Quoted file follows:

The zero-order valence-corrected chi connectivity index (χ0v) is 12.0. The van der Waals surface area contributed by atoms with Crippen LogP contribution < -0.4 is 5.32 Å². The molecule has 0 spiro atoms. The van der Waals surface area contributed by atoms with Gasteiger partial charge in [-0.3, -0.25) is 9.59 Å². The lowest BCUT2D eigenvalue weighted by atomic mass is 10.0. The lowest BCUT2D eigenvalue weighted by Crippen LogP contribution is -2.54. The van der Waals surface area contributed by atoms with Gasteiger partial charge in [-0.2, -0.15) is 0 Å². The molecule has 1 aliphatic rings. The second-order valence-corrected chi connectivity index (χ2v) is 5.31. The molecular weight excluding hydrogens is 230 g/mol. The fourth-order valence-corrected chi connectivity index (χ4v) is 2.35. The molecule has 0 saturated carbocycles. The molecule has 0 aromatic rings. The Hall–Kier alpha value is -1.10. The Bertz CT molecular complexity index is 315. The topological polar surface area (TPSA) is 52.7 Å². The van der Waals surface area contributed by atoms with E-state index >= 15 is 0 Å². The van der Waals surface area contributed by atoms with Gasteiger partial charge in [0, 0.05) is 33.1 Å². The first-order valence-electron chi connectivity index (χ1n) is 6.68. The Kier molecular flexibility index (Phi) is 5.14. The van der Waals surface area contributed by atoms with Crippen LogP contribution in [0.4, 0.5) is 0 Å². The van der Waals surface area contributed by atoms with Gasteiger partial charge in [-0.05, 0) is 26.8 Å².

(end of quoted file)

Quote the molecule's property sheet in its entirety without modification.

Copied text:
The zero-order valence-corrected chi connectivity index (χ0v) is 12.0. The van der Waals surface area contributed by atoms with Crippen LogP contribution < -0.4 is 5.32 Å². The molecule has 0 spiro atoms. The van der Waals surface area contributed by atoms with Gasteiger partial charge in [-0.3, -0.25) is 9.59 Å². The lowest BCUT2D eigenvalue weighted by atomic mass is 10.0. The lowest BCUT2D eigenvalue weighted by Crippen LogP contribution is -2.54. The van der Waals surface area contributed by atoms with Gasteiger partial charge in [-0.2, -0.15) is 0 Å². The molecule has 1 aliphatic rings. The second-order valence-corrected chi connectivity index (χ2v) is 5.31. The molecular weight excluding hydrogens is 230 g/mol. The fourth-order valence-corrected chi connectivity index (χ4v) is 2.35. The molecule has 0 saturated carbocycles. The molecule has 0 aromatic rings. The Hall–Kier alpha value is -1.10. The Bertz CT molecular complexity index is 315. The topological polar surface area (TPSA) is 52.7 Å². The van der Waals surface area contributed by atoms with E-state index >= 15 is 0 Å². The van der Waals surface area contributed by atoms with Gasteiger partial charge in [0, 0.05) is 33.1 Å². The first-order valence-electron chi connectivity index (χ1n) is 6.68. The Kier molecular flexibility index (Phi) is 5.14. The van der Waals surface area contributed by atoms with Crippen LogP contribution in [0.4, 0.5) is 0 Å². The van der Waals surface area contributed by atoms with Gasteiger partial charge in [-0.05, 0) is 26.8 Å².